KANSAS CITY — Blended or bottled, juice is red hot.
The trend offers a number of entry points for food and beverage companies. Consumers may order fresh-squeezed juices in restaurants, purchase cold-pressed varieties in supermarkets, and pulse store-bought produce at home – all with an eye to improving health.
“Around half of juice drinkers consume it to increase their servings of fruits or vegetables as well as to improve their vitamin and/or mineral intake, and 24% of people who take vitamins, minerals, or supplements do so to compensate for poor eating habits,” said Jennifer Zegler, a consumer trends analyst with Mintel.
Vegetable processors have recognized juicing as a ripe opportunity to grow consumption of packaged produce. Recent innovation includes juicing carrots from Bolthouse Farms, a business unit of Campbell Soup Co., and Fresh Express juicing greens, which contains a mix of prewashed baby kale and spinach, from Chiquita Brands International.
Foxy Produce in April launched a “Rejuicenate with Foxy” campaign aimed at educating consumers on the health benefits and how-tos of juicing fresh produce. The program includes juicing demonstrations and samplings at select grocery stores across the country. The company markets its romaine hearts and celery products for in-home juicing by providing recipes of several juice blends as well as spreads made using the pulpy byproduct.
“We’re always looking for ways to increase consumption of fresh fruits and vegetables, and when you have a consumer who’s going to take 2 lbs of produce every day and put it into a juicer, that makes good business sense to explore this,” Matt Seeley, vice-president, marketing, for Foxy, told Food Business News. “In our industry, we’ve got lunch and dinner covered from a meal standpoint. At lunch, you have wide varieties of side dishes, entrees, salads. In the morning, it’s been tough to get people to consume fresh vegetables. We think this is a fantastic way to get that third meal to include fresh fruits and vegetables.”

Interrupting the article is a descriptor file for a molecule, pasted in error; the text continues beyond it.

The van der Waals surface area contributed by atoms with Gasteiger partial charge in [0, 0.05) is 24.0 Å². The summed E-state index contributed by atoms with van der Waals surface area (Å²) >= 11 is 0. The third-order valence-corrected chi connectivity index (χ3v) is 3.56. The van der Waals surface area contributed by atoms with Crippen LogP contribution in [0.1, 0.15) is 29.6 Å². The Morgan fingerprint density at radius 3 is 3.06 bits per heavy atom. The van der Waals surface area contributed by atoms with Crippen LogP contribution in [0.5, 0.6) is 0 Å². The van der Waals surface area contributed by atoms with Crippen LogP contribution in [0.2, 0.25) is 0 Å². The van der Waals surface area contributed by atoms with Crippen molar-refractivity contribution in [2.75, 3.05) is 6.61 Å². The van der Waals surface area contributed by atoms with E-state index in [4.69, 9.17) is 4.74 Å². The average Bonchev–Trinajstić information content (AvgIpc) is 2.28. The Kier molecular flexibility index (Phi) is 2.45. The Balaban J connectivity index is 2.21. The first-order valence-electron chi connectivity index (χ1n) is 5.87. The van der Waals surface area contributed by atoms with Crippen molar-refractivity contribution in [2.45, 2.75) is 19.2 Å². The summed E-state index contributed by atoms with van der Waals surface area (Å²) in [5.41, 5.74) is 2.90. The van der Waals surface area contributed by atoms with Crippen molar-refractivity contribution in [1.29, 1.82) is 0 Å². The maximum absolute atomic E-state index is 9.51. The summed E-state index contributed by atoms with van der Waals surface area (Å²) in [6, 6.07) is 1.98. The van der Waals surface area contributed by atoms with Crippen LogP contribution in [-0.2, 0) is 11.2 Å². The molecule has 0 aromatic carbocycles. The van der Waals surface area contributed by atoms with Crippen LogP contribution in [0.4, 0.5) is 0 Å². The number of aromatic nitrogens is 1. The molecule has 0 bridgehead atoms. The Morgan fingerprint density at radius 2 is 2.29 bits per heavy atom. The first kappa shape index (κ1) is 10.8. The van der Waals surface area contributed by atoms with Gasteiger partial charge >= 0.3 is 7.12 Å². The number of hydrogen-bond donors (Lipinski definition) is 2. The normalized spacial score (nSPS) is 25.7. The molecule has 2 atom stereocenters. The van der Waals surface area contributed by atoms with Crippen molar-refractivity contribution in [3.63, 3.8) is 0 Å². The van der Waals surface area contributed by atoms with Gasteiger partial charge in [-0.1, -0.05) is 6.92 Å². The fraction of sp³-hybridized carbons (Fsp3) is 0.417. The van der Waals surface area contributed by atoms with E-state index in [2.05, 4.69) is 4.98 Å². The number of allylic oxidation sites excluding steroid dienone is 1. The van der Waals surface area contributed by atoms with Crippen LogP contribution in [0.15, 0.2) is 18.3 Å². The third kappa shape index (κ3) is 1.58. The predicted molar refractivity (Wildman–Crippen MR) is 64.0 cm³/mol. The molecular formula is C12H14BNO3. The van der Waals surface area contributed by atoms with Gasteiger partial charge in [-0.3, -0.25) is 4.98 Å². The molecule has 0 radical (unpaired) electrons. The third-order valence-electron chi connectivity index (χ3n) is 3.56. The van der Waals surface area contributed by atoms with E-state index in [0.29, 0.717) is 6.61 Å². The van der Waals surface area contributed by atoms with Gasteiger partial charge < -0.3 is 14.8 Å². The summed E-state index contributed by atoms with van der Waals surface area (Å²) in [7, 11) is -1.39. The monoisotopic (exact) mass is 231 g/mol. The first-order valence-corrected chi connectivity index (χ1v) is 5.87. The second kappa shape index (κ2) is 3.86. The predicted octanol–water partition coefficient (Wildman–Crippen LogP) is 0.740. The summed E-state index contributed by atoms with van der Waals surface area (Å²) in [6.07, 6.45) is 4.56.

Several food service outlets this year have added made-to-order juices to the menu. Jamba Juice introduced whole food blending and juicing in its restaurants. The custom beverages feature such fruits and vegetables as kale, apple, pineapple, carrots, beets, orange, chia seeds and wheat grass. And Red Mango in March announced the addition of fresh-squeezed juices in its frozen yogurt stores.
“Juicing is one of the easiest ways to provide your body with the daily nutrition it needs and now accounts for $5 billion in annual sales,” said Dan Kim, founder of Red Mango. “But today’s consumers have only limited options for fresh juices either at a health store or at a juicing boutique. For several years we have been looking at introducing fresh-squeezed juices into our stores, but we wanted to make sure they met our standards for quality and taste that Red Mango fans have come to expect.”
Cold-pressed juice processors have proven to be a popular investment for food and beverage companies over the past few years. In November, Boulder Brands Investment Group L.L.C., the venture capital arm of the gluten-free, natural foods manufacturer, announced it had taken a minority stake in Suja, a maker of cold-pressed juices.
The Starbucks Coffee Co., Seattle, acquired Evolution Fresh in 2011 and is rapidly expanding the brand through Evolution Fresh retail stores as well as Starbucks’ own network of stores. And in 2012, the Hain Celestial Group, Lake Success, N.Y., acquired BluePrint, a maker of raw, organic cold-pressed fruit and vegetable juices.
“Consumers overwhelmingly want to eat healthier,” Mr. Seeley said. “People say ‘I never thought about this; what a great way to incorporate fruits and vegetables in a different vehicle.’”